Abstract T P85: Restenosis after Carotid Endarterectomy and Preoperative Carotid Plaque Imaging
Introduction: The incidence of restenosis after carotid endarterectomy (CEA) and carotid artery stenting (CAS) was reported to be approximately 6% at two years after the procedure in the CREST study. Restenosis after CEA, rather than CAS, was more likely to be related to a recurrence of stroke. The correlation between the plaque composition and restenosis after CEA has been investigated in previous reports, but the relationship between restenosis after CEA and preoperative plaque imaging is still unclear.
Objective: We investigated the relationship between restenosis after CEA based on the preoperative plaque imaging.
Methods: One-hundred and eighty-four CEAs were performed from November 2005 to March 2009 in our institution. In this study cohort, we included the 41 cases (40 patients, 37 males, mean age ± SD, 70.7±6.3) who underwent 18F-FDG positron emission tomography (PET) and magnetic resonance (MR) imaging using 3D inversion-recovery -based T1-weighted imaging (magnetization-prepared rapid acquisition gradient-echo [MPRAGE]) before CEA. The signal intensity of the carotid artery plaque on MPRAGE sequences was classified as “high” when the intensity was more than 200% the value of the adjacent muscle. The PET findings were evaluated by the maximum standard uptake value (max SUV) and a high max SUV was defined as >1.74. We included patients who had undergone serial imaging studies (CT angiography; n=36, and/or ultrasonography; n=36) postoperatively. Restenosis was defined as >50% stenosis on a CT angiogram or a >200 cm/sec peak systolic velocity (PSV) on ultrasonography at the treated site.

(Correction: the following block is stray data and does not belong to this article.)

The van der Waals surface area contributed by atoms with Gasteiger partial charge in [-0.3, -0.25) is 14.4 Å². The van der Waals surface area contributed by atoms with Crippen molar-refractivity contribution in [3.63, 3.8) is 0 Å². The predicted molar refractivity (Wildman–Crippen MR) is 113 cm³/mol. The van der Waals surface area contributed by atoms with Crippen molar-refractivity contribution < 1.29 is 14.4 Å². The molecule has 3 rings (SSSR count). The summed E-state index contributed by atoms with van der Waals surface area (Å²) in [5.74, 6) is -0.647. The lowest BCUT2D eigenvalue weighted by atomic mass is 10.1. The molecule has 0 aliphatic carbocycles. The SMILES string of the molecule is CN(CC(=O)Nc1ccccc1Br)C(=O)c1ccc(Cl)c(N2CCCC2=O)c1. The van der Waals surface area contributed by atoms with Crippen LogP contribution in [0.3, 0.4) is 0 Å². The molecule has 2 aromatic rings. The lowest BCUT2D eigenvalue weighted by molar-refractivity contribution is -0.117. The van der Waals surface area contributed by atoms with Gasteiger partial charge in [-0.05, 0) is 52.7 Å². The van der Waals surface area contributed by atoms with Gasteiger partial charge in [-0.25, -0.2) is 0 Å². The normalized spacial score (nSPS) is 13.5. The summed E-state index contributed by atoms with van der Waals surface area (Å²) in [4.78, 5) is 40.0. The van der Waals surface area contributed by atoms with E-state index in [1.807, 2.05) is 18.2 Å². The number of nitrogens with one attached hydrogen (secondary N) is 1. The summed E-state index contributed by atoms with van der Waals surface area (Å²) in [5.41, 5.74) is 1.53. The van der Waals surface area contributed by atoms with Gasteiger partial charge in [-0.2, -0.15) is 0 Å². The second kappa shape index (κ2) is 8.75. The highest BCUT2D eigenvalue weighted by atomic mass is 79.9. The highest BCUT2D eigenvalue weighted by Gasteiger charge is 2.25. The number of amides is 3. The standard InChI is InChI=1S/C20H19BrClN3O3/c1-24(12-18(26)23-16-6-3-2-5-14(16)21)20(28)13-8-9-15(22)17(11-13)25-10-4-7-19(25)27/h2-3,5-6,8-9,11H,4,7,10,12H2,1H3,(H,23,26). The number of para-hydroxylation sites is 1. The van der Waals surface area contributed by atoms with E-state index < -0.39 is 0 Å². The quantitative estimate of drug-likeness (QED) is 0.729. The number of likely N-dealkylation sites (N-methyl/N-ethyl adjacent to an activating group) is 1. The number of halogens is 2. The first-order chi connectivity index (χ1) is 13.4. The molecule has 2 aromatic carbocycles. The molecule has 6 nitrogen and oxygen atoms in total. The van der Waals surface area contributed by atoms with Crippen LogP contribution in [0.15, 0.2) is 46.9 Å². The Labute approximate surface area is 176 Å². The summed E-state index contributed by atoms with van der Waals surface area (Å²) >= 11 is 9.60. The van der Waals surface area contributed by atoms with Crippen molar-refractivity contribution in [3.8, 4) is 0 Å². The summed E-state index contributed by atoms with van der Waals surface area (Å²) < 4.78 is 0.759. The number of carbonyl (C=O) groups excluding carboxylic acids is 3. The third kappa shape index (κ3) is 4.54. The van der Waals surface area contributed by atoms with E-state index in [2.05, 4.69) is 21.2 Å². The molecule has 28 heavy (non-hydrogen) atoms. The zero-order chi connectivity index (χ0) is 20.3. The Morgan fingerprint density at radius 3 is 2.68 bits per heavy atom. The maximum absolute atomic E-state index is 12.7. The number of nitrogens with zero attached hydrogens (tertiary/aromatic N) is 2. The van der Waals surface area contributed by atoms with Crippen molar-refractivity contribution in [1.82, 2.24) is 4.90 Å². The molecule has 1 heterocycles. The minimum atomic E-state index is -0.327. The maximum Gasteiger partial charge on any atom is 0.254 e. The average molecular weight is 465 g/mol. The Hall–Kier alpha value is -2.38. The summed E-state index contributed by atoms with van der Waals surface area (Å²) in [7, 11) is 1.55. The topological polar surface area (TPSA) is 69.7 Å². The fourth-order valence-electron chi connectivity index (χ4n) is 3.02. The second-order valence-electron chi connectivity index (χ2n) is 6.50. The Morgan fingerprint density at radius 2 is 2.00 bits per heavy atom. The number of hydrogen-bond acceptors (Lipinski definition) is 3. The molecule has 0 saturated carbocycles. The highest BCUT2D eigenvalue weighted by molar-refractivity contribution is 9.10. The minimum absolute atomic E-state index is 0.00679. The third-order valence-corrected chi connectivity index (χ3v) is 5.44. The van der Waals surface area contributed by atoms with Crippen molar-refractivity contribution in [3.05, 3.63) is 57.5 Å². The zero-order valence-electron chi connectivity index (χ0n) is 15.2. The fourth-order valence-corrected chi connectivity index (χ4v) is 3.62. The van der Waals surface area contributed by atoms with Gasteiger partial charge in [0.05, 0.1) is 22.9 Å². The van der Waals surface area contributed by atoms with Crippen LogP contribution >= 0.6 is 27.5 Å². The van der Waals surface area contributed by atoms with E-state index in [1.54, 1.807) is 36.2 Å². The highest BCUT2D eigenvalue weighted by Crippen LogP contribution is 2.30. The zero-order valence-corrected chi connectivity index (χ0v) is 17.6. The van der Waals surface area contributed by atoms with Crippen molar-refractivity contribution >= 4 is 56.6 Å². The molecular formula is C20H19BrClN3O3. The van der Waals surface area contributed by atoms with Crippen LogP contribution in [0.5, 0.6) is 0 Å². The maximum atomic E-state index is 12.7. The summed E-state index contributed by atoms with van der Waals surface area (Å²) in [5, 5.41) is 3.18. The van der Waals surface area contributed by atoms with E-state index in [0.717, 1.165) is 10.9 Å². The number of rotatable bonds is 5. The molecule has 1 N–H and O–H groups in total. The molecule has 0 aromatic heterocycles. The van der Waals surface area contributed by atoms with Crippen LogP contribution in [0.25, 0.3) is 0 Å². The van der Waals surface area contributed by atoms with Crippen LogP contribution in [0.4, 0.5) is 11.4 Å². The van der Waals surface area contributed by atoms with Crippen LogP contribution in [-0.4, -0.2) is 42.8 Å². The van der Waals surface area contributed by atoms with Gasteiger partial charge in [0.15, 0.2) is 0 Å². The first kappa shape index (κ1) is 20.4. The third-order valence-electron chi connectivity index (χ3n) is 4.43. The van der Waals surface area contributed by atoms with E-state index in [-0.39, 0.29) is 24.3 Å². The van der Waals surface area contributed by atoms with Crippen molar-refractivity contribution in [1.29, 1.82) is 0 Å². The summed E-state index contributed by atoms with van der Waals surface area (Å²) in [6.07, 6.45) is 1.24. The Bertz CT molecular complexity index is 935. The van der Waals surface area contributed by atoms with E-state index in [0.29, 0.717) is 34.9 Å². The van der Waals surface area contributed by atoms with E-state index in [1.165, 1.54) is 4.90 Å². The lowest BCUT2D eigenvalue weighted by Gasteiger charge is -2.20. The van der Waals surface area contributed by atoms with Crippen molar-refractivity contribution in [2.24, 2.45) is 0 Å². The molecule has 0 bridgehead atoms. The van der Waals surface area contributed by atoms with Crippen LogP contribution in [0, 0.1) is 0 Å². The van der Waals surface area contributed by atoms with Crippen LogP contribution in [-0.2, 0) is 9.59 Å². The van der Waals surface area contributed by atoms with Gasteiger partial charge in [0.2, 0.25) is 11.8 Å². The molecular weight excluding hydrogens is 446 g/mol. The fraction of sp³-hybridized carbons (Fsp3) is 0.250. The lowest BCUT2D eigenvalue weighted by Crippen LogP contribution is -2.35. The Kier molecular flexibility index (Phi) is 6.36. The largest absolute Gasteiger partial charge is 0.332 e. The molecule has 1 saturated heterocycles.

Results: Overall, restenosis occurred in three cases (7.3%). A MPRAGE high signal was recognized in 31 cases (76%) and a high maxSUV was noted in 23 cases (56%). All three patients with restenosis had both high MPRAGE and high maxSUV values.
The group with MPRAGE high/maxSUV high (n=18) had a significantly higher incidence of restenosis after CEA than did the other groups (P=0.0420).
Conclusions: The incidence of restenosis after CEA is suspected to be higher when the plaque consists of a rich necrotic core/intraplaque hemorrhage and a high degree of inflammation.
Author Disclosures: N. Kobayashi: None. K. Sato: None. K. Yamauchi: None. D. Maruyama: None. D. Ishii: None. K. Morita: None. T. Satow: None. H. Kataoka: None. K. Iihara: None.
- © 2014 by American Heart Association, Inc.